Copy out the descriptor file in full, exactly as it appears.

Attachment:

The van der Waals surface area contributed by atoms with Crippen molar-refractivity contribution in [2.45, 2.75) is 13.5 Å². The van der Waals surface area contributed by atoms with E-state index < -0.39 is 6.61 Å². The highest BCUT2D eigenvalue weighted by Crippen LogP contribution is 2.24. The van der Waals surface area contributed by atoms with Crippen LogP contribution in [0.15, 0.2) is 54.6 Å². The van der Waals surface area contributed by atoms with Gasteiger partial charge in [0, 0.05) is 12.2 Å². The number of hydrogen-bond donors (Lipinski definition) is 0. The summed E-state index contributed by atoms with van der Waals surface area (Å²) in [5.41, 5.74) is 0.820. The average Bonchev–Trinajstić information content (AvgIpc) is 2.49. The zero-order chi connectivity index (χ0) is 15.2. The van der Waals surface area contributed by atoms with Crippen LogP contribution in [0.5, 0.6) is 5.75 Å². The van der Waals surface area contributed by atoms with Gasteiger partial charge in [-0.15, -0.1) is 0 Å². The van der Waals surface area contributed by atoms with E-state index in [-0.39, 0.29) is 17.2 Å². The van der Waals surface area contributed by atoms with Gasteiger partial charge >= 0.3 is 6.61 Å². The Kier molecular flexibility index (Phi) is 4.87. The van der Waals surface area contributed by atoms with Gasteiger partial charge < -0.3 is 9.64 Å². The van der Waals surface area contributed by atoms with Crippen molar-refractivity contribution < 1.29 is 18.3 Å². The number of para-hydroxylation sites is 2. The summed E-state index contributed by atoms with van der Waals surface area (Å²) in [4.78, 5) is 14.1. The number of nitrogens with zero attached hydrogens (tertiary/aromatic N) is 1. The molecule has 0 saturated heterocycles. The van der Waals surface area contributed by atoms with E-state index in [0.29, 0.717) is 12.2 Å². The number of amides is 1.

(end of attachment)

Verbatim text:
The van der Waals surface area contributed by atoms with Crippen molar-refractivity contribution in [2.45, 2.75) is 13.5 Å². The van der Waals surface area contributed by atoms with E-state index < -0.39 is 6.61 Å². The highest BCUT2D eigenvalue weighted by Crippen LogP contribution is 2.24. The van der Waals surface area contributed by atoms with Crippen LogP contribution in [0.15, 0.2) is 54.6 Å². The van der Waals surface area contributed by atoms with Gasteiger partial charge in [0, 0.05) is 12.2 Å². The number of hydrogen-bond donors (Lipinski definition) is 0. The summed E-state index contributed by atoms with van der Waals surface area (Å²) in [5.41, 5.74) is 0.820. The average Bonchev–Trinajstić information content (AvgIpc) is 2.49. The zero-order chi connectivity index (χ0) is 15.2. The van der Waals surface area contributed by atoms with Crippen LogP contribution in [0.5, 0.6) is 5.75 Å². The van der Waals surface area contributed by atoms with Gasteiger partial charge in [-0.15, -0.1) is 0 Å². The van der Waals surface area contributed by atoms with E-state index in [-0.39, 0.29) is 17.2 Å². The van der Waals surface area contributed by atoms with Gasteiger partial charge >= 0.3 is 6.61 Å². The Kier molecular flexibility index (Phi) is 4.87. The van der Waals surface area contributed by atoms with Gasteiger partial charge < -0.3 is 9.64 Å². The van der Waals surface area contributed by atoms with Crippen molar-refractivity contribution < 1.29 is 18.3 Å². The number of para-hydroxylation sites is 2. The summed E-state index contributed by atoms with van der Waals surface area (Å²) in [4.78, 5) is 14.1. The number of nitrogens with zero attached hydrogens (tertiary/aromatic N) is 1. The molecule has 0 saturated heterocycles. The van der Waals surface area contributed by atoms with E-state index in [0.29, 0.717) is 12.2 Å². The number of amides is 1.